Sorry for the delay, guys. I was completely down with viral fever and bad cold. Basically, everyone has been either going down and has been recovering from viral fever i n the office. My roommate got it but I could resist the attack for more than week and fell to it last weekend. It took 5 days of antibiotics and rest with almost no work to recover. But I did push myself to go through my P7 and P8 speeches last week to make out for the losses of the slots. without wasting any more time, here I go.
For me, Toastmasters Speech 7 was a computer presentation and I won the Best Prepared Speaker award for the session. So, here I have the uploaded the same presentation here.
The speech will be more effective if we can support our main points with statistics, testimony, stories, anecdotes, examples, visual aids and facts. We can find this material on the Internet, at a library and in other places.
Use information collected from numerous sources and carefully support points with specific facts, examples and illustrations, rather than with just your own opinions.
- Collect information about your topic from numerous sources.
- Carefully support your points and opinions with specific facts, examples and illustrations gathered through research.
The script is as follows:
I worked on my project speech from home last night, but today I could not access the file from office – it was stored on my home computer. I captured a few good ideas for Table Topics, but I could not find that file – my files are scattered across 3 different computers. I drafted a speech for speech contest – unfortunately, my hard drive crashed and I lost that file. My friend forwarded a hilarious joke to me and I thought “WOW! I can use it next week when I play the Toastmaster of the Day” – but I could not find it in my mailbox when I needed it.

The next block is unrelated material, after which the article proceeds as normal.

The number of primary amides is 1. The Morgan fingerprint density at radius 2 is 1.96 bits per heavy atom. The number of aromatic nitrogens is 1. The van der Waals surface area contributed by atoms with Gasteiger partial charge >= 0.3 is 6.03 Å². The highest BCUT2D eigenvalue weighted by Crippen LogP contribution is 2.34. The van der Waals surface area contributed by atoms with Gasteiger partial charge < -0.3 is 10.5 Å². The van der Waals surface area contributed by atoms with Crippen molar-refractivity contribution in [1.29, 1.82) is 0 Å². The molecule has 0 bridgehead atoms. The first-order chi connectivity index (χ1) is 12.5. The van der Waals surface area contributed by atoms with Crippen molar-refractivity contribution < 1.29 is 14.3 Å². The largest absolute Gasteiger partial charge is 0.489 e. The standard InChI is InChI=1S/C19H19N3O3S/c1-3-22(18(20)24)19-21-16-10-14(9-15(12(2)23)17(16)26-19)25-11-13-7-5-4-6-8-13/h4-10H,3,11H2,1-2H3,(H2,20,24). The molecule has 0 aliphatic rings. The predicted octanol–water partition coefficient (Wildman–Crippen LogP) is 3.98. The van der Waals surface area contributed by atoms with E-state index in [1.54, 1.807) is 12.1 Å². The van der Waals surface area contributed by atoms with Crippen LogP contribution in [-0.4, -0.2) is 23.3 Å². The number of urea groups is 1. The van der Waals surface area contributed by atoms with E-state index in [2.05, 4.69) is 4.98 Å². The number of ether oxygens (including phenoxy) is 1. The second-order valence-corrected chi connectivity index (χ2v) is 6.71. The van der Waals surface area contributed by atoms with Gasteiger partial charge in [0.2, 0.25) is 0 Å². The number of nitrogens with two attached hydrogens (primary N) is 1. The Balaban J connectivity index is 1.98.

Do any of these situations sound familiar?
Have you ever wondered whether there’s a better, more efficient and effective way to manage our Toastmasters content?
Exactly 3 months back, I asked this question to myself and put forth the problem statement like this – “I want to access all my Toastmasters files from any location and any computer, so that I never lose a thought“? As soon as I posed this question, the answer was obvious – Internet. Internet is everywhere. I said “If I could put all my Toastmasters files online, then my problem is solved. Even better, if I could directly create, edit and store my files online, then I would be as free as a bird.” To find my answer, I turned to my most trusted companion – Google. Within a few minutes, I found the magic wand that I was looking for – Google Docs
My first impression was that it was nothing more than an online Notepad. But I decided to give it a fair chance to prove itself, and it did not disappoint me. Gradually, I found myself accumulating material like jokes, quotes, short inspirational stories, table topics, etc. Not only was I working on my next project speech, I started drafting ideas for my next 3-4 project speeches. To my own surprise, within 2 months, I had built up a library of 50+ documents. Slowly but surely, Google Docs was growing on me.